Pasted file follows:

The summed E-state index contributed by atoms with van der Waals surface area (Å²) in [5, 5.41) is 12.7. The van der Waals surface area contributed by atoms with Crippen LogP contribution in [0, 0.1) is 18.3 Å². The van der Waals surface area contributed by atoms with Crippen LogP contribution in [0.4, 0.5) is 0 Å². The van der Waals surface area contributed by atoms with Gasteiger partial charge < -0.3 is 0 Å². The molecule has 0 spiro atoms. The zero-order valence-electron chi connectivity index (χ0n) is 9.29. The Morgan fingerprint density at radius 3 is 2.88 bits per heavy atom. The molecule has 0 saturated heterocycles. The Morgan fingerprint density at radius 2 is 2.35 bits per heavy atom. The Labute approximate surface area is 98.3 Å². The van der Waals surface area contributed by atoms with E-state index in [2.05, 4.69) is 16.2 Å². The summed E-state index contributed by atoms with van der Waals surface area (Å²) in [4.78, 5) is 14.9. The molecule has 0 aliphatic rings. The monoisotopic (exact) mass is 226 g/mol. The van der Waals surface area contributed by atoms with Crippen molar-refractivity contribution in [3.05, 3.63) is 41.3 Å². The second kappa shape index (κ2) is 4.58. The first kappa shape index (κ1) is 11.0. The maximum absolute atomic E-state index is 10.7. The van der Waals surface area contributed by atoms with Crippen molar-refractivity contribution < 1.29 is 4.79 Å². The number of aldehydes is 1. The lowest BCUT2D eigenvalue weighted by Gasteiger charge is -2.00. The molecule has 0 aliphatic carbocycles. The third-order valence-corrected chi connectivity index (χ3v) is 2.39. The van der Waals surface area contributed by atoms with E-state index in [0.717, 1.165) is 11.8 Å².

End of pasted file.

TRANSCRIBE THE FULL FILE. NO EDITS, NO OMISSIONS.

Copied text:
The summed E-state index contributed by atoms with van der Waals surface area (Å²) in [5, 5.41) is 12.7. The van der Waals surface area contributed by atoms with Crippen LogP contribution in [0, 0.1) is 18.3 Å². The van der Waals surface area contributed by atoms with Crippen LogP contribution in [0.4, 0.5) is 0 Å². The van der Waals surface area contributed by atoms with Gasteiger partial charge < -0.3 is 0 Å². The molecule has 0 spiro atoms. The zero-order valence-electron chi connectivity index (χ0n) is 9.29. The Morgan fingerprint density at radius 3 is 2.88 bits per heavy atom. The molecule has 0 saturated heterocycles. The Morgan fingerprint density at radius 2 is 2.35 bits per heavy atom. The Labute approximate surface area is 98.3 Å². The van der Waals surface area contributed by atoms with E-state index in [2.05, 4.69) is 16.2 Å². The summed E-state index contributed by atoms with van der Waals surface area (Å²) in [4.78, 5) is 14.9. The molecule has 0 aliphatic rings. The monoisotopic (exact) mass is 226 g/mol. The van der Waals surface area contributed by atoms with Crippen molar-refractivity contribution in [3.05, 3.63) is 41.3 Å². The second kappa shape index (κ2) is 4.58. The first kappa shape index (κ1) is 11.0. The maximum absolute atomic E-state index is 10.7. The van der Waals surface area contributed by atoms with Crippen molar-refractivity contribution < 1.29 is 4.79 Å². The number of aldehydes is 1. The lowest BCUT2D eigenvalue weighted by Gasteiger charge is -2.00. The molecule has 0 aliphatic carbocycles. The third-order valence-corrected chi connectivity index (χ3v) is 2.39. The van der Waals surface area contributed by atoms with E-state index in [0.717, 1.165) is 11.8 Å².